Anna Maxwell Martin’s Isabella is as strong, articulate and quietly confident as Kinnear is flustered and rash. Her performance brings a physical concentration and intensity to the role, and her slight frame is counterbalanced by poise and passion alternately. The rare consequence of this rendering is that when Isabella refuses to sacrifice her virginity for the life of her brother it does not seem ridiculous, even to modern sensibilities; Isabella’s restraint and rationality is reassuring rather than cold; we do believe in her choice. In many ways, she is the only character in the production who seems fully in control of her actions, and sensitive to what is going on around her. Her self-possession lies in increasingly stark contrast to the Duke’s rapidly degenerating credibility. In his first appearance as the Friar, the Duke (Ben Miller) comes across as a familiar, benevolent patriarch, but his actions become more difficult to justify as the play continues. This is a familiar criticism of the play, but the absurdity of the Duke’s decision to let Isabella believe that her brother is dead comes across more clearly than in any production I have seen. Here, the Duke’s lapse of judgement is not attributed to any ulterior or sinister motive; it is, instead, apparently unconscious, inexcusably naive, and frankly deluded.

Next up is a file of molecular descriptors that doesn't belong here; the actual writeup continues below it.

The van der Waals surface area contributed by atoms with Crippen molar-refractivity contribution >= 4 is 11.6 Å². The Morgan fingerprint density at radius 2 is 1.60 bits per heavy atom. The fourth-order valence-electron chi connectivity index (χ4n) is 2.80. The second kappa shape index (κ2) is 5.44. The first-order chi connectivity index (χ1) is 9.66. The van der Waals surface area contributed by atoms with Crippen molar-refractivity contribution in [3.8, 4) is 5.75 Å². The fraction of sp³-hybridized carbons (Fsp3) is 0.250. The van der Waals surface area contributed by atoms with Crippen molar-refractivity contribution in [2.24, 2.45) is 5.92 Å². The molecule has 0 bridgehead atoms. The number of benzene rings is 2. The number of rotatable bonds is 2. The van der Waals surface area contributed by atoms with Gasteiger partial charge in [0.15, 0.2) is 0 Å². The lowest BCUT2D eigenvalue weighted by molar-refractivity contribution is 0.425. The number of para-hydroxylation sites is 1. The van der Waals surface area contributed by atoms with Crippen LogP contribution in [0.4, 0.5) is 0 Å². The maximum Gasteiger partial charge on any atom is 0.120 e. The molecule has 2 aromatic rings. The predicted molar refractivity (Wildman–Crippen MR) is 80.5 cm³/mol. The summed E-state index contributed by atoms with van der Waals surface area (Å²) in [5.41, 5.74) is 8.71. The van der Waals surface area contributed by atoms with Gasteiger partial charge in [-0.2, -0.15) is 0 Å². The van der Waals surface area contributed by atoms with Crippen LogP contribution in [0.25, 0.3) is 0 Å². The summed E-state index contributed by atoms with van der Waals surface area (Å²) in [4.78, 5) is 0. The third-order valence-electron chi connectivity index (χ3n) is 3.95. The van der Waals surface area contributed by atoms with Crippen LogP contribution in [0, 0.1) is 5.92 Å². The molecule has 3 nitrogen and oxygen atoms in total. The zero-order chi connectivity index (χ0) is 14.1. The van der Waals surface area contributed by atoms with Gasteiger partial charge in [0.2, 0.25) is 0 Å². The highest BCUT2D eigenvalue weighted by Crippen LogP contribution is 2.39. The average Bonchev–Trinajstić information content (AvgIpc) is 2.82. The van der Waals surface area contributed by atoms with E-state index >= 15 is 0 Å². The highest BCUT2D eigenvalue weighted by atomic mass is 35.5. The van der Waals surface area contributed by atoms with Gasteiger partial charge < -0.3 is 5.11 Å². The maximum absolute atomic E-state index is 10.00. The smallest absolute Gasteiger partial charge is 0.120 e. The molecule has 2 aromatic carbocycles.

If the Duke’s scheme is guided by anything other than a blind lack of foresight, it is his inability to negotiate the world around him, an essential cluelessness that is hinted at in Miller’s presence on-stage as the audience enter and are seated, before the action has officially begun. Lurking towards the back of the stage and occasionally pacing, the Duke is observed here in protracted self-contemplation, weary and tired, his head often cradled in his hands. His desk is covered in papers, half-finished work, empty coffee cups, plates, a full ash-tray; it is late at night and he is drinking red wine as he hands his affairs over to Angelo. These little signals, gesturing to a life in disorder, rouse sympathy rather than suspicion and the Duke’s headlong plunge into a series of events that do not, ultimately, lead to his intended outcome, indicates a simple inability to handle affairs, and to assess accurately the reality of situations. While it is intensely uncomfortable, it is not surprising when Isabella cannot answer the Duke’s proposal for marriage and stands aghast, shocked by the sheer madness of the unfolding events. But here, there is no sense that the union will be forced; the Duke’s growing realisation that he has made a terrible error is palpable; he begins to fidget, look embarrassed; his confidence and authority are undermined sufficiently to suggest that Isabella’s implicit, silent refusal is accepted. Isabella’s supreme example of rationality wins out in this character-led production. How Vienna will fare under the rule of the visibly shaken Duke, his confidence at its lowest ebb yet, is a question that lingers longer than usual after his slow retreat from throne to backstage before a silent crowd.